About James Smith "Mac" McDonnell, II
James Smith "Mac" McDonnell (April 9, 1899 - August 22, 1980) was an American aviation pioneer and founder of McDonnell Aircraft Corporation, later McDonnell Douglas.
Born in Denver, Colorado, McDonnell was raised in Little Rock, Arkansas. He was a graduate of Princeton University, and earned a Master's of Science in Aeronautical Engineering from MIT. While attending MIT he joined the Delta Upsilon Fraternity. After graduating from MIT, he worked for the Stout Metal Airplane Division of the Ford Motor Company. Tom Towle hired MIT graduate Otto C. Koppen, John Lee, and James Smith McDonnell. He went on to Huff Daland Airplane Company.
In 1928 McDonnell left Huff Daland and set up J.S. McDonnell & Associates to designed his first aircraft with his company name with the help of two other engineers, that was to compete in a safe airplane contest sponsored by the Daniel Guggenheim Fund for the Promotion of Aeronautics that offered a $100,000 prize. His design was the Doodle Bug. After the failure of the Doodle Bug to win the contest (the Curtiss Tanager won) or any commercial orders due to the Great Depression, he dissolved his firm and worked for the Great Lakes Aircraft Company in 1931 before he was hired as an engineer for the Glenn L. Martin Company.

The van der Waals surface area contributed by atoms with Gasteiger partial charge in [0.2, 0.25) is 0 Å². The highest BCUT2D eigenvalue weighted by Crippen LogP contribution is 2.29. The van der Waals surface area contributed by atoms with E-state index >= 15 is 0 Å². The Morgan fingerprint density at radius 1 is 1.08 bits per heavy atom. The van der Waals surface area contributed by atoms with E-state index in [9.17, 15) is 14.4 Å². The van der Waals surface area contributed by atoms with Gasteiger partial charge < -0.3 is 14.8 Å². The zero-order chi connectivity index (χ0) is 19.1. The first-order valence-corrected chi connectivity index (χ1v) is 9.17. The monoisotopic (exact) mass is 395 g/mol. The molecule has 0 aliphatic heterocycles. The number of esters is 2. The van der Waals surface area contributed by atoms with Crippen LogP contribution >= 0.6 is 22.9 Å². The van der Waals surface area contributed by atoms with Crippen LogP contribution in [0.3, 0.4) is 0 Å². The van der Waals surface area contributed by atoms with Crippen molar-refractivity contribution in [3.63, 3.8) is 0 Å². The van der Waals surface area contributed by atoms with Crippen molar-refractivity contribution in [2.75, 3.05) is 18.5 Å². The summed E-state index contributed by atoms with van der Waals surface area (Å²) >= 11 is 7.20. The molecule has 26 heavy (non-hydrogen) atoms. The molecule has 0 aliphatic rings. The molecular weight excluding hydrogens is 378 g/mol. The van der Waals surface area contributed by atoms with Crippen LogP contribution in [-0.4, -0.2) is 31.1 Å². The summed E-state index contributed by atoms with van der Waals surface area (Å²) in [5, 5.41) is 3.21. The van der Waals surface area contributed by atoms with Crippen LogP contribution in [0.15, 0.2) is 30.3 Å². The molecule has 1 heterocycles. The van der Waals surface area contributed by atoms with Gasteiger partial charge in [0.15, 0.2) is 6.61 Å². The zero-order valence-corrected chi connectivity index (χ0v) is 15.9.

McDonnell resigned from Martin in 1938 and founded McDonnell Aircraft Corporation in 1939. Headquartered in St. Louis, the company quickly grew into the principal supplier of fighter aircraft to the U.S. Air Force and U.S. Navy, including the F-4 Phantom II fighter and the Mercury and Gemini space capsules.
In 1967, McDonnell Aircraft merged with the Douglas Aircraft Company to creat McDonnell Douglas. Later that year Douglas Aircraft Company's space and missiles division became part of a new subsidiary called McDonnell Douglas Astronautics, located in Huntington Beach, California, producing the Delta series of launch vehicles. The new combined company also developed the F-15 Eagle and F/A-18 Hornet fighters.
McDonnell founded the James S. McDonnell Foundation in 1950 to "improve the quality of life", which contributed to the generation of new knowledge through its support of research and scholarship. He served as chairman of the United Nations Association of the United States, and in 1958 his company became the first organization in the world to celebrate United Nations Day as a paid holiday. In 1980 McDonnell was awarded the NAS Award in Aeronautical Engineering from the National Academy of Sciences.
McDonnell preferred to keep his company in the family, and a number of his relatives were prominent in it. His nephew, Sanford McDonnell, became its chairman. James McDonnell was married twice. His first marriage, to Mary Elizabeth Finney, took place in Baltimore, Maryland, on June 30, 1934. They had two children, James Smith McDonnell, III, born January 28, 1936, and John Finney McDonnell, born March 18, 1938. Mary McDonnell died on July 6, 1949. He married Priscilla Brush Forney on April 1, 1956, and adopted her three children from a previous marriage.
McDonnell was, by some accounts, a believer in the occult, as shown by giving many of his aircraft occult names such as phantom, demon, goblin, banshee, and voodoo.
McDonnell Park in St. Louis County is named in honor of James Smith McDonnell, as are the McDonnell Planetarium of the Saint Louis Science Center in Forest Park, and James S. McDonnell Boulevard near Lambert-St. Louis International Airport.